On the bay near the villa is an area known as the Chessboard Fields. Gerry enjoys hunting for aquatic life there, especially because his friends own the surrounding fields and he's always guaranteed food and gossip. One afternoon, Gerry takes the dogs to the Chessboard Fields to try to capture Old Plop, an old terrapin who has eluded him for a month.
When Gerry continues to bring up new places around the island to explore, it illustrates how, when one looks at the world the way that he does, the wonder is simply never-ending. Because he finds all of the island enchanting, he never runs out of things to look at.
Just as Gerry reaches Old Plop's favorite place at the water's edge, Roger, Widdle, and Puke take off after a lizard. Old Plop isn't there, so Gerry waits for the dogs until he hears them barking like they found something. Gerry pursues them and finds them gathered around a pair of big water snakes coiled in the grass. This is a thrilling find. One snake races into the water, and Gerry notes that it seems as though the snake buried itself in the mud. He captures the one in front of him easily and then decides to wade into the mud, feel for the snake, and pounce when he finds it.
Though Gerry doesn't say so until later, it's worth noting that these snakes are nonpoisonous. Again, the fact that Gerry knows this for sure and is able to tailor his attack accordingly shows that he uses what he knows about animals and how they move through the world to his advantage when he goes about capturing them. This also means that once he has the snakes, he'll have more tools to care for them.
Gerry wades into the mud towards where he saw the snake disappear. Suddenly, he feels the snake underfoot and grabs for it. The snake resurfaces a yard away, and Gerry leaps and manages to snag it. When he turns back to shore, Gerry realizes there's a man (Kosti) watching him with the dogs. Gerry assumes he's a fisherman from down the coast and greets him politely before wrangling the snake into the basket.
Gerry's assumption about Kosti suggests that Gerry is very used to encountering fishermen interested in what he's doing; again, this is something that illustrates how integrated Gerry is on the island, as this isn't something that surprises him.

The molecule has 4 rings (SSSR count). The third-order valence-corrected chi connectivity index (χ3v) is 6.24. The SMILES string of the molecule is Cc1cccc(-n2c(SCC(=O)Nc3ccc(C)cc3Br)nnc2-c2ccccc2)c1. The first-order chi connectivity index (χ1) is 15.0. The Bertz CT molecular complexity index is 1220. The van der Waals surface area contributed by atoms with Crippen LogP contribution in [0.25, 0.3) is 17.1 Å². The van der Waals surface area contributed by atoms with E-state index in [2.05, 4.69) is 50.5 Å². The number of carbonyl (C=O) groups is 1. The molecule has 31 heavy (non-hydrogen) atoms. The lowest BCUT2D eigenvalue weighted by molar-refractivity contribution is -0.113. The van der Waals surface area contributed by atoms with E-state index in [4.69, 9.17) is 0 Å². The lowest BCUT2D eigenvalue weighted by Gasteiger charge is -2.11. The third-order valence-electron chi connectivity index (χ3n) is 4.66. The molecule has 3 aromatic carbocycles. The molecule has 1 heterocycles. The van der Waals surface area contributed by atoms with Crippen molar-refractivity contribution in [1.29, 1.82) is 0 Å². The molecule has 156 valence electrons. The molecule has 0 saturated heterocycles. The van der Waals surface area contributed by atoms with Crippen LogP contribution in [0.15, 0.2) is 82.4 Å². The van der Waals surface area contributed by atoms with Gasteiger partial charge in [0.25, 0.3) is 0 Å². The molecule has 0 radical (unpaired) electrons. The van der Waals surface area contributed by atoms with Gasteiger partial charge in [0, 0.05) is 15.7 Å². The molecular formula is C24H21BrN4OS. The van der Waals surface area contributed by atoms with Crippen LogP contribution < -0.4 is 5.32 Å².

Gerry pulls out his grapes and shares them with Kosti. They eat silently and only then does Kosti ask about Gerry's family. Instead of the usual line of interrogation, he just asks if Gerry is a foreigner. Gerry gathers his things and politely asks Kosti where he's headed. Kosti is headed to the sea as well, so they walk together. Gerry asks Kosti where he's from and is perplexed when Kosti says he lives on Vido, the island where convicts live. Kosti confirms he's a convict and explains that trustworthy prisoners are allowed to sail home on weekends. Gerry doesn't find this strange at all, as anything can happen in Corfu.
Here, when Gerry accepts Kosti's explanation without finding it strange in the least, it shows again that Gerry now behaves very much like a local and accepts these absurd practices as normal. Further, this only makes Kosti more interesting, which adds more credence to the novel's implication that accepting absurdity as a good and normal thing makes life more fun and fulfilling.
At the coast, Gerry sees a huge gull tied to Kosti's boat. Entranced, Gerry reaches out to pet the bird, and it indignantly allows Gerry to touch him. Kosti is surprised; he explains the bird usually bites when touched. Gerry buries his fingers in the gull's feathers and scratches it, and the bird looks dreamy. Kosti explains he found the gull on the Albanian coast the year before. The bird was cute then, but is a "great duck" that bites now.
The discrepancies between how the gull acts with Gerry and how Kosti describes it suggest that possibly, Kosti doesn't care for the bird in a way that encourages him to be accepting of human contact. This is especially likely since the bird clearly seems to enjoy the attention.
Kosti and Gerry eat cockles in the boat and Gerry asks if Kosti could get him a baby gull the following spring. Kosti is surprised and offers Gerry his own gull. Gerry is shocked that Kosti would give away such a magnificent bird, but Kosti explains he can't feed him well enough and nobody likes him. Gerry hastily prepares to leave before Kosti can change his mind. As Kosti tucks the bird under Gerry's arm, he says that the bird's name is Alecko. Before Gerry leaves, he asks why Kosti is in jail. Kosti answers that he killed his wife.